Love Field Dallas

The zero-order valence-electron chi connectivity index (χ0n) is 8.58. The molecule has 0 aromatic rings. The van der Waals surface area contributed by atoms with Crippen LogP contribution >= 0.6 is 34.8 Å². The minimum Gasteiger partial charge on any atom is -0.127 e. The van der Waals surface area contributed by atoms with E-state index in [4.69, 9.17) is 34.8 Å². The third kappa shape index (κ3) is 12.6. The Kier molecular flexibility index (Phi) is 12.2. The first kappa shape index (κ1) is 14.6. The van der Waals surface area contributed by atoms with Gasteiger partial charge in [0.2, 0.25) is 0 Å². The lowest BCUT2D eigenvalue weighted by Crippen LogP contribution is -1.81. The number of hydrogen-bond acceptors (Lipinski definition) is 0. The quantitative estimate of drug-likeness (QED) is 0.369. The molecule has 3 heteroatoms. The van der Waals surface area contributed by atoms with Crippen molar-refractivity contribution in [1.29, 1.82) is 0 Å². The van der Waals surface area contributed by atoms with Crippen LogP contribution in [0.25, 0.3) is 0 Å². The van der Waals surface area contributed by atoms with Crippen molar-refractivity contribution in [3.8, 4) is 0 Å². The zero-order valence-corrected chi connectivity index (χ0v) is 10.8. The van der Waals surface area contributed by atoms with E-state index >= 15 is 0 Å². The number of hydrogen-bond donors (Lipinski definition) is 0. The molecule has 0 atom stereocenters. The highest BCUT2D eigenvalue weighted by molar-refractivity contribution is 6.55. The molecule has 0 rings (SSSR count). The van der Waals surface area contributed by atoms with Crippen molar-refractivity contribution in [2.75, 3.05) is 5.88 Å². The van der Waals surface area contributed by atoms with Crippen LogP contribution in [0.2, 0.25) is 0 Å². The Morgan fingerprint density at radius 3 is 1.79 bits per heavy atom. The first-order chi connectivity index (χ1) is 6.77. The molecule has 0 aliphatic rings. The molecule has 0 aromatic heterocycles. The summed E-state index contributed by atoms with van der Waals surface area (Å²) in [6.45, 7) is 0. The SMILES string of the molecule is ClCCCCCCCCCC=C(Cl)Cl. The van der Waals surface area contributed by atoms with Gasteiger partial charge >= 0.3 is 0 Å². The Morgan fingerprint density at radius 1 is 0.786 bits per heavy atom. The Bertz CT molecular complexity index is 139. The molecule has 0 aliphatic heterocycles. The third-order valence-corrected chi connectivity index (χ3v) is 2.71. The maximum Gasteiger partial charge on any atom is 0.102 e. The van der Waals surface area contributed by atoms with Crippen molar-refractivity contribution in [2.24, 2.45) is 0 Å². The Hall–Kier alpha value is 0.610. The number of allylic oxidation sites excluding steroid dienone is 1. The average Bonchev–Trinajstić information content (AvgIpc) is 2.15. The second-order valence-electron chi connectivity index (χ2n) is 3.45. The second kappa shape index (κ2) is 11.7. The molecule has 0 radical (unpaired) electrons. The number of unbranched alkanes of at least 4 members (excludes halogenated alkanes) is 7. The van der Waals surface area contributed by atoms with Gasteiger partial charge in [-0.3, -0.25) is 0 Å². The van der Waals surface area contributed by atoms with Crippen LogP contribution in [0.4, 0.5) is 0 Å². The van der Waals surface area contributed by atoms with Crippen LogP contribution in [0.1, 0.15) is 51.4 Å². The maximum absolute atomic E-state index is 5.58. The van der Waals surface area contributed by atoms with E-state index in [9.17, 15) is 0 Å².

GreaterSWInt_TX_Convair_340 AmonCarter_terminal 6118890122_76c714c428_b GSW_TX_50s_early_postcard 2811057113_d57b2d70a2 6118351987_7e103e6c65_b I got into Dallas via Love Field. Dallas is a rich city glutted with the fruits of modern industry — tall beige towers with brown bands windows made of one-way glass, jukeboxes plumped with the hits of the 80s, and a Starbucks imposing itself like an obnoxious white toothed suitor on every corner. The wax museum in Dallas has a religious tableaux and a chamber of horrors – the feted lynching of four murders on the run, and a harrowing scene of Indian retaliation against the white settlers, and, best of all, ‘Lee Harvey Oswald, named assassin of President Kennedy … He holds an exact duplicate of the rifle and scope used in the slaying’.  Then of course there’s the Book Depository in Dealey Plaza – now a museum full of unbelievable kitsch, woolen ‘Jack & Jackie’ puppets in their wedding clothes and pen holders modeled in JFK’s image – as though being shot wasn’t bad enough. The hotel there was straight out of the Jetsons, that is, slavered with red and pink plastic  and chrome; the next motor lodge I stayed at was “the Last Frontier” Motel on Highway 80, near Dallas, with all of the furniture looking to have been roped together with leather straps in some indefinably primitive fashion, and inexplicable primitive artworks dangling over the bedhead like a Chinese gong or warrior masks – both varieties of motel proved to be exactly the wrong type of place to eat a cap.

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